1518 Randolph Ave
Saint Paul, MN 55105
After finding J&S Bean Factory on a list of the top 10 coffee houses in the twin cities, I decided to give them a try. They're located in a sleepy, mostly residential area in St. Paul. Decor is meant to look a bit shabby (with areas of plaster ripped away to expose the brick beneath), with bright colors, and local artwork on the walls. A back room separated from the seating area houses the roasters. It's more of a typical coffee shop, and less of a coffee bar. Good place, though.
There were a couple of cafe tables out front, and limited seating inside. I'm guessing they've only got room for 25 or so folks, and if they really did have that many, it'd be crowded and loud. But the weather was nice, and they also have a really big outdoor seating area in the back that easily doubles their capacity. We sat out back, and it was quiet and breezy.
They only had three coffees ready-to-go, but cheerfully offered to make me a pour-over of the coffee I really wanted to try - the cheekily-named Obama blend. Created when President Obama took office, it's a blend of Hawaiian Kona and Kenyan AA beans.
The coffee shop seems to specialize in medium and dark roasts - when perusing their coffee bean selections, I noticed that none were light roasts, and their website seems to support that. I tend to not like dark roasts, but the occasional medium roast can be yummy, so I figured they'd have something to suit me (and the Obama blend was quite good).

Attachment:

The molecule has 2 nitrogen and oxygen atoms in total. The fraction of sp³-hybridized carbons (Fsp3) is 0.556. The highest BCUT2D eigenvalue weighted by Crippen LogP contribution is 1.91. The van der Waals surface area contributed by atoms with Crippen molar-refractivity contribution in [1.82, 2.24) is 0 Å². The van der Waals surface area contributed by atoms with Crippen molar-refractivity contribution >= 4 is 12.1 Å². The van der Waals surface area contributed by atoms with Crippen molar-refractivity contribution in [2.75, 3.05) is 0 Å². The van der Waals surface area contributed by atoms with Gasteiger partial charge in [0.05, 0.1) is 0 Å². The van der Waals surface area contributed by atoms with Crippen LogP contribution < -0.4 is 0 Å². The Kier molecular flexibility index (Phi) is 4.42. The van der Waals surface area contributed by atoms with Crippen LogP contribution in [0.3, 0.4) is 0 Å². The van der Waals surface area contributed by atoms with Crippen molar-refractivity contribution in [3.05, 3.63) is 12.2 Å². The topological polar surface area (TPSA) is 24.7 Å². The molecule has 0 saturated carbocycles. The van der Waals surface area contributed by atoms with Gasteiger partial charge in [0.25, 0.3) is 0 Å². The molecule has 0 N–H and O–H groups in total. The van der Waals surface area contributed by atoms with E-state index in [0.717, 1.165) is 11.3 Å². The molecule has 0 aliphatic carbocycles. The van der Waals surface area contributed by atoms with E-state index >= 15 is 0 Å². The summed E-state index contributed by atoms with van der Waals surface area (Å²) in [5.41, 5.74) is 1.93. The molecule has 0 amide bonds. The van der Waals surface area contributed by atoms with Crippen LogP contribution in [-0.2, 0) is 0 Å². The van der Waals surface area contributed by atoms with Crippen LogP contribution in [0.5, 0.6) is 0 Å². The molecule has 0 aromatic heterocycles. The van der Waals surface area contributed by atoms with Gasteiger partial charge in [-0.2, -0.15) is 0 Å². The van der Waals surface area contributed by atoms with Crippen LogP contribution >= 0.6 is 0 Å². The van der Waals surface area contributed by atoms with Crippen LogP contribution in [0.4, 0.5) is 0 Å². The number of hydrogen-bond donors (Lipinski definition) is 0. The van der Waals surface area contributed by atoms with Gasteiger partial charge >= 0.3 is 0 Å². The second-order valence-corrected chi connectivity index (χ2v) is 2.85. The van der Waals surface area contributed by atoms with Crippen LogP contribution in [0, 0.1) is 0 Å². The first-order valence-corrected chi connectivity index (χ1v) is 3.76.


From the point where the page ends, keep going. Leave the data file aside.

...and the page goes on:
One thing I really liked - they had the usual branded mugs for sale, but also sold hand-made mugs made by local potters as well. They sold a very modest selection of coffee equipment (one grinder, and one cold-brewer), and several nice sweatshirts and T-shirts.
I figure I'll always try two drinks when I go to a coffee shop - a cup of coffee that I'll drink black if it's good (and with cream and sugar if not), and a latte for my daughter.
It was quite good, very frothy, and the espresso was surprisingly smooth, and less bitter than many. I tasted it without sugar, and again after my daughter sweetened it. It was a very creditable latte. And I love the milk froth art.
I had a pour-over of their Obama blend. It was a good coffee, very fruity, and to their very great credit, it wasn't too strong - rather it was just right. I find that many coffee shops brew with too much coffee, resulting in an overly strong, concentrated cup. This tasted like I had brewed it myself.
My daughter brought her friend Michaela along, and since M isn't a coffee-drinker, I got her a cup of hot chocolate. The hot chocolate was nothing special - obviously just on the menu for the kids that accompanied parents into the place.
We ordered veggie tamales and a donut to share, and the tamales were great. When we were ordering the tamales, I described them to the girls as "corn mush surrounding some yummies on the inside," which caused one of the baristas to crack up: "That's totally what tamales are!" We dropped one of the tamales on our way outside, and a white-haired guy (the owner?) got us another one, which was awfully nice, since it was totally our fault.
|No one would accuse them of being apolitical. |
Coffee shops have a long tangled history of political unrest.
As I drank my coffee, I looked around the outdoor seating area, and noticed that many patrons were sipping from J&S mugs, while I had a disposable cup. I realized that they were regulars who brought their own mugs. That's always a good sign, when it's obvious that they've got folks who meet there regularly.